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I have seen many different things go wrong when trying to use the Tkinter standard library package, or its related functionality (turtle graphics using turtle and the built-in IDLE IDE), or with third-party libraries that have this as a dependency (e.g. displaying graphical windows with Matplotlib).

It seems that even when there isn't a problem caused by shadowing the name of the standard library modules (this is a common problem for beginners trying to follow a tutorial and use turtle graphics - example 1; example 2; example 3; example 4), it commonly happens that the standard library Tkinter just doesn't work. This is a big problem because, again, a lot of beginners try to follow tutorials that use turtle graphics and blindly assume that the turtle standard library will be present.

The error might be reported:

Why do problems like this occur, when Tkinter is documented as being part of the standard library? How can I add or repair the missing standard library functionality? Are there any special concerns for specific Python environments?


See also: "UserWarning: Matplotlib is currently using agg, which is a non-GUI backend, so cannot show the figure." when plotting figure with pyplot on Pycharm . It is possible to use other GUI backends with Matplotlib to display graphs; but if the TkAgg backend does not work, that is because of a missing or faulty Tkinter install.

In Python 3.x, the name of the Tkinter standard library module was corrected from Tkinter to tkinter (i.e., all lowercase) in order to maintain consistent naming conventions. Please use Difference between tkinter and Tkinter to close duplicate questions caused by trying to use the old name in 3.x (or the new name in 2.x). This question is about cases where Tkinter is not actually available. If it isn't clear which case applies, please either offer both duplicate links, or close the question as "needs debugging details".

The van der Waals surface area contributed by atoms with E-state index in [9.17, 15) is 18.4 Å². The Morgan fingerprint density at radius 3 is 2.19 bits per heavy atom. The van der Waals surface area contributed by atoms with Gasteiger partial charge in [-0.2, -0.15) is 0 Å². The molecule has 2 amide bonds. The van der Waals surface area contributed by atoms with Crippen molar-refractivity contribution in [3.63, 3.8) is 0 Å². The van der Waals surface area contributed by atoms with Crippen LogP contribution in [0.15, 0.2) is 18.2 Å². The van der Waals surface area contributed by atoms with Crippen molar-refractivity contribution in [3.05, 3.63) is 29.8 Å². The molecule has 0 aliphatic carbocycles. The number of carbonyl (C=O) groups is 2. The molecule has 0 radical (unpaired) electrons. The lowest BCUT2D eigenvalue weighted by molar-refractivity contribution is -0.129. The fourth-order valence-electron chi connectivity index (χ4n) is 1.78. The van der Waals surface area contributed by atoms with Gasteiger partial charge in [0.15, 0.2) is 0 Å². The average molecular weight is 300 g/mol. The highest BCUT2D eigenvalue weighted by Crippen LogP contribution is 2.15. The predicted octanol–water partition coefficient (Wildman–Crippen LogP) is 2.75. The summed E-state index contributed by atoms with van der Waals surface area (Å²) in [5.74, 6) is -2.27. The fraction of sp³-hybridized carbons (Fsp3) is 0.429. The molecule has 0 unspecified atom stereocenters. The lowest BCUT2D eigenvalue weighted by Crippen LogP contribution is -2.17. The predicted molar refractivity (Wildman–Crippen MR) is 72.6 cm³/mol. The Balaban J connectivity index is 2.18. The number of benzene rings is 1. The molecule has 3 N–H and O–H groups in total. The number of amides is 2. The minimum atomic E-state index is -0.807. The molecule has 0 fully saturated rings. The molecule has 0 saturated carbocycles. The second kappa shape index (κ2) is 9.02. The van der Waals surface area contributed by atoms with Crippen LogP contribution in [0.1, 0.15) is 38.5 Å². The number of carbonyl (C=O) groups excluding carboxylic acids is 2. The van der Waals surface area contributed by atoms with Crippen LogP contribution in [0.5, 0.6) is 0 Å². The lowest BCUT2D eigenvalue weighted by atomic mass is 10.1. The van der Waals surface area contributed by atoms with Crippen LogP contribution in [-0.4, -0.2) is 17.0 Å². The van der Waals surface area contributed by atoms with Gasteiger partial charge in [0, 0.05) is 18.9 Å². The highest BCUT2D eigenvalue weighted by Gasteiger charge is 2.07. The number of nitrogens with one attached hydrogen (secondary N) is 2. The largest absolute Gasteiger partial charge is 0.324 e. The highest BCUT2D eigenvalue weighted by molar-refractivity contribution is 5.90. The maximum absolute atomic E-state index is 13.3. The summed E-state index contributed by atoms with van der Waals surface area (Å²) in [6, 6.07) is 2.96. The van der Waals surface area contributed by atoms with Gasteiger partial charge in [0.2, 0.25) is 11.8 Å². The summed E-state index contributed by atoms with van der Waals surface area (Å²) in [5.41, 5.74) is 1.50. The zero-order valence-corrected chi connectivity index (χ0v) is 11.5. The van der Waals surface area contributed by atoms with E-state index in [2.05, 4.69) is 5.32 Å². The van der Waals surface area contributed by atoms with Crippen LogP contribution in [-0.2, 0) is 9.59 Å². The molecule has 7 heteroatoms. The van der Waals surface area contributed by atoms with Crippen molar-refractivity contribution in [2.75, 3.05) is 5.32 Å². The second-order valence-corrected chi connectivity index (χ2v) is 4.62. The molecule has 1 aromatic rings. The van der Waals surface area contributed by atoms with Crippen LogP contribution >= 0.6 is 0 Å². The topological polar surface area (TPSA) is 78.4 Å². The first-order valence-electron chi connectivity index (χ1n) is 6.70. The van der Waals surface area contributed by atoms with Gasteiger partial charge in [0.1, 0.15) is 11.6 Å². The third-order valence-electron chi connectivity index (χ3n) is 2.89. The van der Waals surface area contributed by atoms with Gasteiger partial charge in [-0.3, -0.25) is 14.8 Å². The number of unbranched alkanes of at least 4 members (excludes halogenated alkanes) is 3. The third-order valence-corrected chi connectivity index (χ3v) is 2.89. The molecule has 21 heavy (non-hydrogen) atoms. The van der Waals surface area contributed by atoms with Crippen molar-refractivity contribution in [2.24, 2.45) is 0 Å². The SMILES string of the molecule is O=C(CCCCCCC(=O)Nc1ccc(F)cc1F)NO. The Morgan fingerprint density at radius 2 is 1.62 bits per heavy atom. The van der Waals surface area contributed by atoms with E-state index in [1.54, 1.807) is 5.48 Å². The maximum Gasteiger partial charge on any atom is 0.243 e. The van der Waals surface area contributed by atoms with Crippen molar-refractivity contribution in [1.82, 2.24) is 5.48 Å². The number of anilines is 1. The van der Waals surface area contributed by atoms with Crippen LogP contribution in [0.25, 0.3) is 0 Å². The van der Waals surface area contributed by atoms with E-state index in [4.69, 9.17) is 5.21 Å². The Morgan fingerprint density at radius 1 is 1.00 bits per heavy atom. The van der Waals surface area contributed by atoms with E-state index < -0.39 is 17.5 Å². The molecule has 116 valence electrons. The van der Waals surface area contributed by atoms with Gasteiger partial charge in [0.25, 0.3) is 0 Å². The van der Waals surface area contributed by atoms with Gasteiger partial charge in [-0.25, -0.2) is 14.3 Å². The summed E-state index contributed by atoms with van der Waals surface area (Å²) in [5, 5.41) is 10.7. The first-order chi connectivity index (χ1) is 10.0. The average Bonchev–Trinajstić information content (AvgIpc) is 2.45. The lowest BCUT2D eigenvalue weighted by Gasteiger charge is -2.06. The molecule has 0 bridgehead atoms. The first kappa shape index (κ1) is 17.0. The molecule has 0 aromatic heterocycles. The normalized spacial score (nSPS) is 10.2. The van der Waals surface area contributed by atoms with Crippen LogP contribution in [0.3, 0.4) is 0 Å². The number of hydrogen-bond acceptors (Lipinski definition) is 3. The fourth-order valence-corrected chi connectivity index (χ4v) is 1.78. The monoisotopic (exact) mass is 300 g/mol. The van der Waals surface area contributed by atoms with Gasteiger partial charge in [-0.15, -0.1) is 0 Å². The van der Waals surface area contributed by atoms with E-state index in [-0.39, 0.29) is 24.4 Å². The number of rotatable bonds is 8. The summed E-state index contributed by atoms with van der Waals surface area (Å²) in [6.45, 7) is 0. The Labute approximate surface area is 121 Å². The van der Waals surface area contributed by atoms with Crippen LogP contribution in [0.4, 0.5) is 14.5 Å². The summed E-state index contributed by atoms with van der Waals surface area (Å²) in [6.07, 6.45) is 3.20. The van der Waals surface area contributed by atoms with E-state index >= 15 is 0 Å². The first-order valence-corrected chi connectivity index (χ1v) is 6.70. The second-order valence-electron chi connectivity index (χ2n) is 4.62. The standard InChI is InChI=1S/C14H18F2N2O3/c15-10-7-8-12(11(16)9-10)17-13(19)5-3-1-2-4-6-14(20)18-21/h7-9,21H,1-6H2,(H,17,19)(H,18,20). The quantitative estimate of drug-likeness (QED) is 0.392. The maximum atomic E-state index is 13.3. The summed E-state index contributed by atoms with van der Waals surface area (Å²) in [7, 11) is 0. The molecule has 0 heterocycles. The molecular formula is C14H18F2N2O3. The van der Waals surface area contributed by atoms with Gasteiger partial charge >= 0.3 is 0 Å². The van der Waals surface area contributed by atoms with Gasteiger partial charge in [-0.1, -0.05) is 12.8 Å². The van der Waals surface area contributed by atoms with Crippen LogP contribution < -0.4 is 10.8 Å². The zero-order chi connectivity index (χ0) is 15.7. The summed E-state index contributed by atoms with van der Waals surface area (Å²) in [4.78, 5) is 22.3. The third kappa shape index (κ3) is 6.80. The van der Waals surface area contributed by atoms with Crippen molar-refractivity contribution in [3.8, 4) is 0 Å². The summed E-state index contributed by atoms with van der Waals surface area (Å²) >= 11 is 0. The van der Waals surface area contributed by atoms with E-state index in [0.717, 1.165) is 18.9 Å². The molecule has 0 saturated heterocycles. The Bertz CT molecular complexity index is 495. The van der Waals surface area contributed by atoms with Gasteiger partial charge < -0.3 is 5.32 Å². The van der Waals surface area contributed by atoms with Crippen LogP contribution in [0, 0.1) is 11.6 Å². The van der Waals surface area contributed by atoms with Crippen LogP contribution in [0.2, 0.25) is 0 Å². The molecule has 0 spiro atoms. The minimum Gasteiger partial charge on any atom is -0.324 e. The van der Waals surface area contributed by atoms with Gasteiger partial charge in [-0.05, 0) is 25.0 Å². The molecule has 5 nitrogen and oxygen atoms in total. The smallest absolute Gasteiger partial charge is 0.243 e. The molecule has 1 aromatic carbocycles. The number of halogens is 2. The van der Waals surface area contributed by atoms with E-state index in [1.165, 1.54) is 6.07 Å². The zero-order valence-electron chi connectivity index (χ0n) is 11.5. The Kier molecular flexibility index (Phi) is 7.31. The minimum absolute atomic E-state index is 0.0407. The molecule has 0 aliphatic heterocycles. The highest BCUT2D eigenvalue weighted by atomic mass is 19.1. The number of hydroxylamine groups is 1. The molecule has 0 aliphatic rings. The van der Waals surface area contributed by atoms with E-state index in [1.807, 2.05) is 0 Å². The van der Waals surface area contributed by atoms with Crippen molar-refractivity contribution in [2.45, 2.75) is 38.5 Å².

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  • 5
    This is an attempt at an artificial canonical duplicate. I already have several questions earmarked to dupe-hammer to here; a few of the popular questions I linked here should remain open, but I'm hoping this question will be a better dupe target for most new questions. Apr 25, 2023 at 20:34
  • Help wanted: looking for information about various "special" environments like QGIS, debug builds (as described in e.g. stackoverflow.com/questions/62743762) etc. Apr 28, 2023 at 21:06
  • 3
    Why are you closing older questions as duplicates of this newer question? If this question is newer, isn't it by definition a duplicate of the older questions?
    – Carl G
    May 2, 2023 at 2:04
  • 4
    Closing a question that is over 8 years old, has a score of nearly 400 and has been viewed 900,000 times as a duplicate of an "artificial canonical" seems a bit excessive. May 2, 2023 at 8:13
  • 3
    @CarlG, age is not a factor when considering which question is the duplicate. The quality of each question, and their answers, should be used to determine which is the "dupe" and which is canonical. See meta.stackoverflow.com/a/252017/354577
    – Chris
    May 2, 2023 at 10:58

4 Answers 4

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WARNING: Do not use pip to try to solve the problem

The Pip package manager cannot help to solve the problem. No part of the Python standard library - including tkinter, turtle etc. - can be installed from PyPI. For security reasons, PyPI now blocks packages using names that match the standard library.

There are many packages on PyPI that may look suitable, but are not. Most are simply wrappers that try to add a little functionality to the standard library Tkinter. However, one especially problematic package is turtle. It should not be there, because current policy (since 2017) is to block packages with names that match the standard library; but it was uploaded long before that, and has not been maintained since. It is Python 2.x specific code that will break during installation on Python 3, is extremely out of date (published in 2009) and - most importantly - has nothing whatsoever to do with turtle graphics. I am currently attempting to get it delisted from PyPI.

Why some Python installations don't include Tkinter components